WSW: How We're "More Together Than Alone"

Feb 19, 2019

Credit WMUK

Mark Nepo says his book More Together Than Alone was 13 years in the making. The Kalamazoo author says he kept coming back to the idea of care and interdependence in various cultures. Nepo wrote other books in that time, and says he wondered if this one would ever get finished.

Nepo says his previous books were more about individual journeys. He says More Together Than Alone is about what happens when these “circles get larger.” Nepo will speak Thursday night February 21st at 7:00p.m. at Western Michigan University in Room 2452 of Knauss Hall. It’s part of the University Center for the Humanities lecture series.

Nepo describes two tribes – “the go away tribe and “the teach me tribe.” The writer imagines prehistoric times when one person comes to the mouth a cave, and the other inside says “you’re different go away.” Nepo says if we want people to go away, we may put them "in a ghetto or a camp." In the worst cases it becomes genocide. But he says the other reaction is to say “you’re different, come teach me.” Nepo says that has led to great moments in civilization. But he says the catch is that any person can be a member of both tribes.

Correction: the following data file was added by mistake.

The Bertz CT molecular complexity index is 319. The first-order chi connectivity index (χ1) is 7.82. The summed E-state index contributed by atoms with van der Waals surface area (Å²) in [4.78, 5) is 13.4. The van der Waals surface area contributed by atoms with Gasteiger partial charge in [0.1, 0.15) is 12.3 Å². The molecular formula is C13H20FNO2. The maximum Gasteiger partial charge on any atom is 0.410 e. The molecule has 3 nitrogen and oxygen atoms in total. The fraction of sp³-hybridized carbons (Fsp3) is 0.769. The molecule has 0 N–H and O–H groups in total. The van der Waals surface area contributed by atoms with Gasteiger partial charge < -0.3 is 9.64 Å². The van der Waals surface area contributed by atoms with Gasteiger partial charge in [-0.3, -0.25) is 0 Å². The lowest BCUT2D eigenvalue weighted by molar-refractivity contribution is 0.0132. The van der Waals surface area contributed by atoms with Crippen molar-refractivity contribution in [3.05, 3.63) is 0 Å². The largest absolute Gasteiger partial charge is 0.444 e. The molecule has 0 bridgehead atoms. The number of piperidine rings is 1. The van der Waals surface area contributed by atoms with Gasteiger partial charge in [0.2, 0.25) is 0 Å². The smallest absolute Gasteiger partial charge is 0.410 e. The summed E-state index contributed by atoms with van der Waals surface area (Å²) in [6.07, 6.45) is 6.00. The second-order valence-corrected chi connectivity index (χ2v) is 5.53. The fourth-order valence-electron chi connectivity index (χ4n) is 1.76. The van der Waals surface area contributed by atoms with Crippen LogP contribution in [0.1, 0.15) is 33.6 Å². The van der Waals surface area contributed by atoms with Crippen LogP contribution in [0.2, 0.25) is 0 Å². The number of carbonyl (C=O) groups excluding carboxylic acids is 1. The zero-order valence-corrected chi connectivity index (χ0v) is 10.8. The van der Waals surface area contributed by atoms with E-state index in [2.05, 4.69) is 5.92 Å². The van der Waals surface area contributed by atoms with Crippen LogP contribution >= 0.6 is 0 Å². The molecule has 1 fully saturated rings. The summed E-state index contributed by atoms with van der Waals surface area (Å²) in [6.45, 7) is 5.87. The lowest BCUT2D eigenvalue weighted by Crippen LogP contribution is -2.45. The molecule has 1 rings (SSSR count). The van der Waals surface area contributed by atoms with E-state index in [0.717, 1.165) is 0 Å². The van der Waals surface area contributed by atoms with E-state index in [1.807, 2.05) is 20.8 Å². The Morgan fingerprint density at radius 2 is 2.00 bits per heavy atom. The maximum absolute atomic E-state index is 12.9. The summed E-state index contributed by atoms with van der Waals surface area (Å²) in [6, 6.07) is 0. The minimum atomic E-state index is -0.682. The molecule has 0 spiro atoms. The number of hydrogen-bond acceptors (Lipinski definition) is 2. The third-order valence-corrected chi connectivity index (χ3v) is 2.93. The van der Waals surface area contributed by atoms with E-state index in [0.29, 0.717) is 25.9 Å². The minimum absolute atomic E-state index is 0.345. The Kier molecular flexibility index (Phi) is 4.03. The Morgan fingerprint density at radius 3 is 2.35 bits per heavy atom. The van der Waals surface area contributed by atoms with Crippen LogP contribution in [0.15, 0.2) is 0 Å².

A version of the interview with Mark Nepo for Morning Edition and All Things Considered

“The biggest community we are a part of is humanity,” says Nepo. He says it’s important that we don’t mistake what is familiar for what is true. If we think that way, Nepo asks “How do we grow? Because anything that’s new we view as false. So then education is only confirming what we already know.”